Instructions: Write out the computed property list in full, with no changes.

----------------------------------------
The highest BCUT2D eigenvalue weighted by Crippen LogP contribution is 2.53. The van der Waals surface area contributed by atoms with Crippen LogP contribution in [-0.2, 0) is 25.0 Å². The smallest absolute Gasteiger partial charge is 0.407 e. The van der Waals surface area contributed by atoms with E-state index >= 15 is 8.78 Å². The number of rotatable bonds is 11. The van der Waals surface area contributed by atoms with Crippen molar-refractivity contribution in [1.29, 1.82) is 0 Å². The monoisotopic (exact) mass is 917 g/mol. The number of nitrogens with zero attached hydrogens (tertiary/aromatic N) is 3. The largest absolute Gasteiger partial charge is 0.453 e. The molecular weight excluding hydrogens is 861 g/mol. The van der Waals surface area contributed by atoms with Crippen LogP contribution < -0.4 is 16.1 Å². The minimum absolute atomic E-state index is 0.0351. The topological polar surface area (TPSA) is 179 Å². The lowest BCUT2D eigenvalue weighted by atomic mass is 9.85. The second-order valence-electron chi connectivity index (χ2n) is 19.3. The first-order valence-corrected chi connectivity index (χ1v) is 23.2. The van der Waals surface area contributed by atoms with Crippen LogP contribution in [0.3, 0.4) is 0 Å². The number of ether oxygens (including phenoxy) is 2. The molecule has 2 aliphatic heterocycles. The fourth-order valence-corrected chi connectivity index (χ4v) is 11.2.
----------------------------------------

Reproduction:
The highest BCUT2D eigenvalue weighted by Crippen LogP contribution is 2.53. The van der Waals surface area contributed by atoms with Crippen LogP contribution in [-0.2, 0) is 25.0 Å². The smallest absolute Gasteiger partial charge is 0.407 e. The van der Waals surface area contributed by atoms with E-state index >= 15 is 8.78 Å². The number of rotatable bonds is 11. The van der Waals surface area contributed by atoms with Crippen molar-refractivity contribution in [1.29, 1.82) is 0 Å². The monoisotopic (exact) mass is 917 g/mol. The number of nitrogens with zero attached hydrogens (tertiary/aromatic N) is 3. The largest absolute Gasteiger partial charge is 0.453 e. The molecular weight excluding hydrogens is 861 g/mol. The van der Waals surface area contributed by atoms with Crippen LogP contribution < -0.4 is 16.1 Å². The minimum absolute atomic E-state index is 0.0351. The topological polar surface area (TPSA) is 179 Å². The lowest BCUT2D eigenvalue weighted by atomic mass is 9.85. The second-order valence-electron chi connectivity index (χ2n) is 19.3. The first-order valence-corrected chi connectivity index (χ1v) is 23.2. The van der Waals surface area contributed by atoms with Crippen LogP contribution in [0.3, 0.4) is 0 Å². The number of ether oxygens (including phenoxy) is 2. The molecule has 2 aliphatic heterocycles. The fourth-order valence-corrected chi connectivity index (χ4v) is 11.2.